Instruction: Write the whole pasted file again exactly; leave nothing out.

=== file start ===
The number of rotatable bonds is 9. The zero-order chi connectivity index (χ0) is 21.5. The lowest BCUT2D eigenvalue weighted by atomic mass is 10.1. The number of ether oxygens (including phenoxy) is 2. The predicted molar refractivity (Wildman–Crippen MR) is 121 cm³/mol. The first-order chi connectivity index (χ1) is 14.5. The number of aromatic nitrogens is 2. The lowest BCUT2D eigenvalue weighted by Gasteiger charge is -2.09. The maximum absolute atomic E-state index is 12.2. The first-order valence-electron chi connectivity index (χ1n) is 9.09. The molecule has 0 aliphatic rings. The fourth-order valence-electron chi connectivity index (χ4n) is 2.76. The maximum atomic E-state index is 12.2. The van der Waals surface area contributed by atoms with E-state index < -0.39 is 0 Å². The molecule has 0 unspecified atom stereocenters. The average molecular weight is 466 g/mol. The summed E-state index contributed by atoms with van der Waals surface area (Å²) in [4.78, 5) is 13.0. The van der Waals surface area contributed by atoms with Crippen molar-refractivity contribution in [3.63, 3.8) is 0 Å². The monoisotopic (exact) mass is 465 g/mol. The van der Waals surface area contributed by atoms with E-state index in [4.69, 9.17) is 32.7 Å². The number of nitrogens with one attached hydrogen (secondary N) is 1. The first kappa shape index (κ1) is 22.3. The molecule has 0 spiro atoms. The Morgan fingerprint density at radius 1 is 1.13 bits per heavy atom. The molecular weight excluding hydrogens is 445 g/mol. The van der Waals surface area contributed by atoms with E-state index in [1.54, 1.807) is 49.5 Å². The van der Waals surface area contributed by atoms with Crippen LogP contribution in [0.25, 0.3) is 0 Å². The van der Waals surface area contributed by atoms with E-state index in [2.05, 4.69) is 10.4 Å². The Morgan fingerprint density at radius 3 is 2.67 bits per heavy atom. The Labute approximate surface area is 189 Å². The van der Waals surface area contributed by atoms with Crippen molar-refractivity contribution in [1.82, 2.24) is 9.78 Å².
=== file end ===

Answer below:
The number of rotatable bonds is 9. The zero-order chi connectivity index (χ0) is 21.5. The lowest BCUT2D eigenvalue weighted by atomic mass is 10.1. The number of ether oxygens (including phenoxy) is 2. The predicted molar refractivity (Wildman–Crippen MR) is 121 cm³/mol. The first-order chi connectivity index (χ1) is 14.5. The number of aromatic nitrogens is 2. The lowest BCUT2D eigenvalue weighted by Gasteiger charge is -2.09. The maximum absolute atomic E-state index is 12.2. The first-order valence-electron chi connectivity index (χ1n) is 9.09. The molecule has 0 aliphatic rings. The fourth-order valence-electron chi connectivity index (χ4n) is 2.76. The maximum atomic E-state index is 12.2. The van der Waals surface area contributed by atoms with E-state index < -0.39 is 0 Å². The molecule has 0 unspecified atom stereocenters. The average molecular weight is 466 g/mol. The summed E-state index contributed by atoms with van der Waals surface area (Å²) in [4.78, 5) is 13.0. The van der Waals surface area contributed by atoms with Crippen molar-refractivity contribution in [3.63, 3.8) is 0 Å². The monoisotopic (exact) mass is 465 g/mol. The van der Waals surface area contributed by atoms with E-state index in [4.69, 9.17) is 32.7 Å². The number of nitrogens with one attached hydrogen (secondary N) is 1. The first kappa shape index (κ1) is 22.3. The molecule has 0 spiro atoms. The Morgan fingerprint density at radius 1 is 1.13 bits per heavy atom. The molecular weight excluding hydrogens is 445 g/mol. The van der Waals surface area contributed by atoms with E-state index in [1.54, 1.807) is 49.5 Å². The van der Waals surface area contributed by atoms with Crippen LogP contribution in [0.25, 0.3) is 0 Å². The van der Waals surface area contributed by atoms with E-state index in [2.05, 4.69) is 10.4 Å². The Morgan fingerprint density at radius 3 is 2.67 bits per heavy atom. The Labute approximate surface area is 189 Å². The van der Waals surface area contributed by atoms with Crippen molar-refractivity contribution in [1.82, 2.24) is 9.78 Å².